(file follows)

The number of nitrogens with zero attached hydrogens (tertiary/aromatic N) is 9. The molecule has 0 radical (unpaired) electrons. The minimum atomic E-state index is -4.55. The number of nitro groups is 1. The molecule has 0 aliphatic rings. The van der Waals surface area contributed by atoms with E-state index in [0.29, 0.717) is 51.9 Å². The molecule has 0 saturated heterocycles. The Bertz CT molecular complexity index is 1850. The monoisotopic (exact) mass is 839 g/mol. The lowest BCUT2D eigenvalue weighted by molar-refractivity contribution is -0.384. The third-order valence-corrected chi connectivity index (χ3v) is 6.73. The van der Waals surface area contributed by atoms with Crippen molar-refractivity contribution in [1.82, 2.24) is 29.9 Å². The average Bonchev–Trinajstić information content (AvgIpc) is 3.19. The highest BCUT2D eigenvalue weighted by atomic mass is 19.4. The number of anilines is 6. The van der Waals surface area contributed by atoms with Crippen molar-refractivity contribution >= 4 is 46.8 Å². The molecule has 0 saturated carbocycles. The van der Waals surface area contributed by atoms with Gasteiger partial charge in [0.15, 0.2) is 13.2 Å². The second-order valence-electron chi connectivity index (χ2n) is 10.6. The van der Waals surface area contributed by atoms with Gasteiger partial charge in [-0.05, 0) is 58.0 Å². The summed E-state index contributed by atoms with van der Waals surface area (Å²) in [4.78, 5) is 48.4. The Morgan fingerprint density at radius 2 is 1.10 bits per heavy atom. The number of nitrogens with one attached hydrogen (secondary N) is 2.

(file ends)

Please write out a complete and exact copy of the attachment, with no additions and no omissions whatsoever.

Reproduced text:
The number of nitrogens with zero attached hydrogens (tertiary/aromatic N) is 9. The molecule has 0 radical (unpaired) electrons. The minimum atomic E-state index is -4.55. The number of nitro groups is 1. The molecule has 0 aliphatic rings. The van der Waals surface area contributed by atoms with E-state index in [0.29, 0.717) is 51.9 Å². The molecule has 0 saturated heterocycles. The Bertz CT molecular complexity index is 1850. The monoisotopic (exact) mass is 839 g/mol. The lowest BCUT2D eigenvalue weighted by molar-refractivity contribution is -0.384. The third-order valence-corrected chi connectivity index (χ3v) is 6.73. The van der Waals surface area contributed by atoms with Crippen molar-refractivity contribution in [1.82, 2.24) is 29.9 Å². The average Bonchev–Trinajstić information content (AvgIpc) is 3.19. The highest BCUT2D eigenvalue weighted by atomic mass is 19.4. The number of anilines is 6. The van der Waals surface area contributed by atoms with Crippen molar-refractivity contribution >= 4 is 46.8 Å². The molecule has 0 saturated carbocycles. The van der Waals surface area contributed by atoms with Gasteiger partial charge in [0.15, 0.2) is 13.2 Å². The second-order valence-electron chi connectivity index (χ2n) is 10.6. The van der Waals surface area contributed by atoms with Gasteiger partial charge in [-0.05, 0) is 58.0 Å². The summed E-state index contributed by atoms with van der Waals surface area (Å²) in [4.78, 5) is 48.4. The Morgan fingerprint density at radius 2 is 1.10 bits per heavy atom. The number of nitrogens with one attached hydrogen (secondary N) is 2.